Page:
One Arab decorative tradition that has endured to become part of modern Portuguese identity is the love of vivacious ornamental tiles, the azulejos. The word comes from Arabic al-zulayi, "polished stone." These colourful - often geometrically patterned tiles seem to bring out the beauty of every building they adorn. Tiled walls in every city and village harmonise with Portugal's baroque and Manueline architecture, the latter having been developed largely by Francisco Arruda, an admirer of Arab artistry and one of Portugal's finest architects in the period after the Age of Discovery.

Next we walk past the site of some of the gates of the Moorish walls, namely the Porta de Alfofa (Rua do Santiago) and the Porta do Ferro, near the Sé (Cathedral). At the site of what would have been the Porta da Alfama we step over the metal strip which marks the boundary of the original Moorish walls. We finish off our walking tour in front of the ‘Casa dos Bicos’ in the Campo das Cebolas, where Dr. Macias explained that there used to be a beach, from where the German and English knights made their final assault on the Moorish walls in 1147, after having used a 20m high siege tower to catapult up to 5,000 stones a day. They shouted “Maria, Maria, Boa Maria” as they swarmed into the city, and amongst other atrocities, they cut off the head of the Christian bishop and impaled it on a stake. Four days of negotiation ensued before the Moors capitulated, with many of the survivors being permitted to relocate outside the walls to what is now known as the ‘Mouraria’ neighbourhood. Three mosques are known to have stood at the current sites of the Sé, the Igrega da Santa Cruz, and the ‘Rebalde’, in the Rua da Conceição and the Moorish cemetery moved to near Arroios, at the end of the current Avenida Almirante Reis.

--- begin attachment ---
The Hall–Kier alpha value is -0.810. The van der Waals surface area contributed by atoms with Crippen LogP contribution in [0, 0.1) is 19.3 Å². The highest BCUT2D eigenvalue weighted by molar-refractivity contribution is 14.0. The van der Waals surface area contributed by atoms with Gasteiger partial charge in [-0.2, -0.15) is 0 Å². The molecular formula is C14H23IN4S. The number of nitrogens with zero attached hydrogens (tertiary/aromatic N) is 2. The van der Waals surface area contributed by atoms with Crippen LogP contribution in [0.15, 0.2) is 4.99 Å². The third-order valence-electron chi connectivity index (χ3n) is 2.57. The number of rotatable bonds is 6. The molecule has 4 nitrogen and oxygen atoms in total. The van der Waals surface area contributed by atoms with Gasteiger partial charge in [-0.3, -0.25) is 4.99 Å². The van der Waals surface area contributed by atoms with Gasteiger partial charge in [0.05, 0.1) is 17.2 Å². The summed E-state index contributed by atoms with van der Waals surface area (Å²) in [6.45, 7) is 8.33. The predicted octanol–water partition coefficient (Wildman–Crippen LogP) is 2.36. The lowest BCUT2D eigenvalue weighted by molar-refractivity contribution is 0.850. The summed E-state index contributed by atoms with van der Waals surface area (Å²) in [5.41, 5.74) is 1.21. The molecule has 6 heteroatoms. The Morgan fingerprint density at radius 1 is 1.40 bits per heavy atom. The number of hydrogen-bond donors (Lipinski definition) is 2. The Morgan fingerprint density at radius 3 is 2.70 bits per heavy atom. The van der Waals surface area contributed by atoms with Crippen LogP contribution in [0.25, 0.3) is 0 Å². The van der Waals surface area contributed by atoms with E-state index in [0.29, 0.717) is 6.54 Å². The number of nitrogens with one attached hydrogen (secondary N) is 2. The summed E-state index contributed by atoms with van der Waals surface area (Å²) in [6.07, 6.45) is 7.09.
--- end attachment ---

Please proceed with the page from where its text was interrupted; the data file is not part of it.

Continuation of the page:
Bibliography :

It is well worth visiting the website of GEO (Gabinete de Estudos Olisiponenses) to download the brochure produced by the Câmara de Lisboa: geo.cm-lisboa.pt/. These books below are well worth reading to get an ever better understanding of how all the periods of Portuguese History mingle and, in the field of architecture, how the stones from one era were then used to build public buildings or private houses, churches, or even cemeteries - which today still contain the tombs of the different communities – and have done so for many a century.

 

António Jorge Coelho – Portugal na Espanha Arabe.

Piero Vaz de Carminha – A letter to el Rei D. Manuel I (the writings by a Portuguese knight about Lisbon and the conquest of Brazil).

Antonio Augusto Coelho – Estudios de Historia do Portugal.

Jaime Cortesao : Infante de Sagres or A Carta de P. Vaz Pinto ...or Alcasarias or Poemas Escolhidos.

Auzacho Osberno – Cronicas da Historia do Portugal.

Habeeb Salloum, author of five books and numerous articles on Canadian, Arab and Latin American history, travel and culinary arts - a Professor at Toronto University.

Gilberto Freyre, a Brazilian sociologist, his book The Masters and the Slaves (1933) talks of the Arab influences still to be found in Portugal today.